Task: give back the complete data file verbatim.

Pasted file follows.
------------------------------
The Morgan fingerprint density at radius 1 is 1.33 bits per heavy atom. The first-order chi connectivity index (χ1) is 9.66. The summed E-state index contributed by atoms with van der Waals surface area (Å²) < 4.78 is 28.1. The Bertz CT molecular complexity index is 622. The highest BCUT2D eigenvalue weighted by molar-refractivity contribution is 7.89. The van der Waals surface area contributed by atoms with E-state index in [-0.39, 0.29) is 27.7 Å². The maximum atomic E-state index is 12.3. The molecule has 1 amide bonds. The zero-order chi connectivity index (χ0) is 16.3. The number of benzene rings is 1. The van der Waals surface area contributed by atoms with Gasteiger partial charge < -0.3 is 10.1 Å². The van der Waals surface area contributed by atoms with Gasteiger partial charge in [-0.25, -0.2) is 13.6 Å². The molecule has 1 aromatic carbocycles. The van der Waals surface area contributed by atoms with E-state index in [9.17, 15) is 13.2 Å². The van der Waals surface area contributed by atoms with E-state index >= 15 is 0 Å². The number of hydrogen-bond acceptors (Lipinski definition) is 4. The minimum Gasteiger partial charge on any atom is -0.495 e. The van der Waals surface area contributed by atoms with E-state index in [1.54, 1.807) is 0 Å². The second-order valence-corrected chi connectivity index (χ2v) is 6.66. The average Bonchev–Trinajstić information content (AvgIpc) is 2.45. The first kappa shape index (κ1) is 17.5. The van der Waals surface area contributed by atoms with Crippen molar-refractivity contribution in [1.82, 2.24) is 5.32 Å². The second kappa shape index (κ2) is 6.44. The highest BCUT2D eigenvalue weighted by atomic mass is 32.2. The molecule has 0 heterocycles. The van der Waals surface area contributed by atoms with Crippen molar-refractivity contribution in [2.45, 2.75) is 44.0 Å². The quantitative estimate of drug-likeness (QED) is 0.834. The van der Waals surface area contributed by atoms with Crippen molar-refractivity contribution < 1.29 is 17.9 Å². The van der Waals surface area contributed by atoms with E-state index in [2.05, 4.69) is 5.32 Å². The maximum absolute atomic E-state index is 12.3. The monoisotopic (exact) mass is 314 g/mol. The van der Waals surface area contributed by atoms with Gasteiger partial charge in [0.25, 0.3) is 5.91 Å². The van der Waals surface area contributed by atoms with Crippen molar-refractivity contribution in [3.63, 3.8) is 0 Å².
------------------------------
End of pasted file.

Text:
The Morgan fingerprint density at radius 1 is 1.33 bits per heavy atom. The first-order chi connectivity index (χ1) is 9.66. The summed E-state index contributed by atoms with van der Waals surface area (Å²) < 4.78 is 28.1. The Bertz CT molecular complexity index is 622. The highest BCUT2D eigenvalue weighted by molar-refractivity contribution is 7.89. The van der Waals surface area contributed by atoms with E-state index in [-0.39, 0.29) is 27.7 Å². The maximum atomic E-state index is 12.3. The molecule has 1 amide bonds. The zero-order chi connectivity index (χ0) is 16.3. The number of benzene rings is 1. The van der Waals surface area contributed by atoms with Gasteiger partial charge < -0.3 is 10.1 Å². The van der Waals surface area contributed by atoms with Gasteiger partial charge in [-0.25, -0.2) is 13.6 Å². The molecule has 1 aromatic carbocycles. The van der Waals surface area contributed by atoms with E-state index in [9.17, 15) is 13.2 Å². The van der Waals surface area contributed by atoms with E-state index >= 15 is 0 Å². The number of hydrogen-bond acceptors (Lipinski definition) is 4. The minimum Gasteiger partial charge on any atom is -0.495 e. The van der Waals surface area contributed by atoms with E-state index in [1.54, 1.807) is 0 Å². The second-order valence-corrected chi connectivity index (χ2v) is 6.66. The average Bonchev–Trinajstić information content (AvgIpc) is 2.45. The first kappa shape index (κ1) is 17.5. The van der Waals surface area contributed by atoms with Crippen molar-refractivity contribution in [1.82, 2.24) is 5.32 Å². The second kappa shape index (κ2) is 6.44. The highest BCUT2D eigenvalue weighted by atomic mass is 32.2. The molecule has 0 heterocycles. The van der Waals surface area contributed by atoms with Crippen molar-refractivity contribution in [2.45, 2.75) is 44.0 Å². The quantitative estimate of drug-likeness (QED) is 0.834. The van der Waals surface area contributed by atoms with Crippen molar-refractivity contribution < 1.29 is 17.9 Å². The van der Waals surface area contributed by atoms with E-state index in [2.05, 4.69) is 5.32 Å². The maximum absolute atomic E-state index is 12.3. The monoisotopic (exact) mass is 314 g/mol. The van der Waals surface area contributed by atoms with Gasteiger partial charge in [0.25, 0.3) is 5.91 Å². The van der Waals surface area contributed by atoms with Crippen molar-refractivity contribution in [3.63, 3.8) is 0 Å².